Gymkhana

42 Albemarle Street, W1S 4JH

WLC Rank : 68

Food Type Cuisine: Indian

Glass PriceGlass from : £ 8 (125 ml)

+44 (0)20 3011 5900

www.gymkhanalondon.com

info@gymkhanalondon.com

BEST FOR

Intuitive pairings including sake
Deeply spiced dishes including wild muntjac biryani
Simultaneously cosy and glamorous personal décor
Aromatic and incisive wines

The Michelin-starred Gymkhana, which unravels over two floors has been re-launched with a broader list and more glamorous interior.

REVIEWS

Review 2019

Valentin Radosav, Gymkhana’s head sommelier, who is also a part-time currency trader, trained as an electronic technician, leaving Romania’s Timisoara – Europe’s first city with electric street lamps – for the UK just months before the global economic downturn.

His first hospitality role was at Lake Vyrnwy, a timbered hotel built by a reservoir which supplies water to Liverpool and the Bombay Sapphire distillery. The first wines he encountered included an enigmatic 1970s Viña Tondonia and 1er Cru Etienne Sauzet (costing just £28!) Seeking more stimuli than the solitudinous Vyrnwy, Radosav segued to Glyn Purnell’s then recently Michelin-starred restaurant, Birmingham while still pursuing technical roles in the auto industry. Restaurant life held a greater attraction, though, allowing him to study wine. “Two adventurous years followed”, he says, including the panoramic flagship restaurant, Al Muntaha at Dubai’s ‘seven-star’ Burj al Arab. “A money factory with 12 sommeliers, we opened Mouton, Latour and Sassicaia in the same service…” However, with eyes on becoming an advanced sommelier, Radosav would make London his home. “I was luckily be accepted at Dinner under Stefan Neumann MS.”

To explore non-Western cuisine, Radosav subsequently accepted restaurateur, Sunaina Sethi’s invitation to work at Mayfair’s Gymkhana. “I could challenge the preconception that wine doesn’t work with Indian food.” In the colonial-style dining room, he asks guests questions, suggesting uplifting Austrian Grüner Veltliner instead of lager, Swiss Sauvignon Blanc in lieu of Sancerre, or Turbiana from Lugana over Chablis. His nous at pairing is unnerving, with neither liquid nor food nuking each other there. This “communion” (his word) may be found between 7% Kamoizumi sake and executive chef, Jitin Joshi’s tikka salmon with cranberry chutney, or Tinto de Rulo’s wild, organic País from Chile’s exhilarating Bio Bio valley (Pipeño) with deeply spiced, minced kid goat.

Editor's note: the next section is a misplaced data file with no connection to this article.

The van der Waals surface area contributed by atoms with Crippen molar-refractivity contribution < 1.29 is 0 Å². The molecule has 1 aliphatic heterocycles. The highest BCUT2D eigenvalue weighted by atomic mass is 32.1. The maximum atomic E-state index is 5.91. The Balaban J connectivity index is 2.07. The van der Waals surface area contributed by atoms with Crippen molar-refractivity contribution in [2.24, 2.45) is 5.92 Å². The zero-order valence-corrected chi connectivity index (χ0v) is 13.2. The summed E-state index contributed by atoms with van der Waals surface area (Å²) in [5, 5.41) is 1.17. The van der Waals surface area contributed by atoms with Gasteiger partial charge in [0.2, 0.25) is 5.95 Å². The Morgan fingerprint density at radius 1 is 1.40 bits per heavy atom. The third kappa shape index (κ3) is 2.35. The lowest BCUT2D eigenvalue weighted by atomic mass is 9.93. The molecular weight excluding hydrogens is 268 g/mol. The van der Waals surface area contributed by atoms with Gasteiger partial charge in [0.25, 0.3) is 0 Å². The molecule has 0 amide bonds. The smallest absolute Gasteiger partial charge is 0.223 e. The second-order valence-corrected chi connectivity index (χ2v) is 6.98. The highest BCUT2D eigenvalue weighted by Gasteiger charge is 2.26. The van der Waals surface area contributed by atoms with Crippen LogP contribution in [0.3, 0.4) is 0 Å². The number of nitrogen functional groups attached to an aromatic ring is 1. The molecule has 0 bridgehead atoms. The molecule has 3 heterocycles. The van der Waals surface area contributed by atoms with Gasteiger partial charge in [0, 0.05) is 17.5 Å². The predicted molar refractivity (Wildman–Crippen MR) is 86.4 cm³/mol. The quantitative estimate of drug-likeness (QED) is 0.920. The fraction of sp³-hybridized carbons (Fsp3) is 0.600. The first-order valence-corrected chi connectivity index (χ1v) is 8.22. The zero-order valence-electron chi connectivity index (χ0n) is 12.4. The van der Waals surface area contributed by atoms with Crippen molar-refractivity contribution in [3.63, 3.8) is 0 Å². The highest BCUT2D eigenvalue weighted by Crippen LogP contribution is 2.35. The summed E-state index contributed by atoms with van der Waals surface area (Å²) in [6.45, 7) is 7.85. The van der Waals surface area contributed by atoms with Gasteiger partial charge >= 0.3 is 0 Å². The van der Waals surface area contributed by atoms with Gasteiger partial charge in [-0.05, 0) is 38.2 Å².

“Amazed by the value,” Radosav devotes one of two pages on France to the Languedoc Roussillon, including 2011 Fitou (Bertrand-Berge) for under £40, “better”, he says, “than wines twice the price.” Indeed, rather than upsell wines, Radosav prefers “up-offering”, meaning he will recommend a slightly cheaper bottle than a guest’s given budget, and invariably the guest subsequently order another bottle.

There is Indian representation in a Sangiovese/Cabernet blend (Sette Fratelli), and homegrown fizz from Hambledon, as well as a sparkler from Brazil (Casa Valduga). Radosav plans to expand his reds from Germany and South Africa, too, a country “fighting to increase quality.”

Be sure to check out the subterranean bar too, featuring cocktails “telling the story of four women who pioneered, inspired and fought for their causes in India…”

By Douglas Blyde

Review 2016/17

Great selection put together by Sue Sethi, a member of the family that owns the restaurant. Sharp picks gleam throughout, and it’s a list with zero ‘flab’. A tightly honed, sleek racehorse.

Alsatian, Burgundian and German whites abound – if the Bonneau du Martra Corton-Charlemagne 2006 (£365) is too rich for your blood, the Bernard Defaix ‘Vaillons’ Chablis 2013 (£65) would not disappoint. Nice to see a couple of Rhône whites here too – Gangloff Condrieu and Domaine de la Solitude CNDP, while white picks from lesser known regions are bang on the money – Gaia’s Santorini WIld Ferment Assyrtiko and Croatian Krauthaker’s ‘Rosenberg’ Chardonnay 2008, for example.

Classic and cult reds are chosen from an interesting range of vintages, while value can be found among the Languedoc, Rhône and Spanish options – as well as the bin end selection at the end at the end of the list.

By Zeren Wilson and Darren Smith 

WLC Overall Score 91.4

Value
89
Size
90
Range
91
Originality
93
Service
94

WLC Overall Rank : 68

Food Type Cuisine: Indian

Glass PriceGlass from : £ 8 (125 ml)

+44 (0)20 3011 5900

www.gymkhanalondon.com

info@gymkhanalondon.com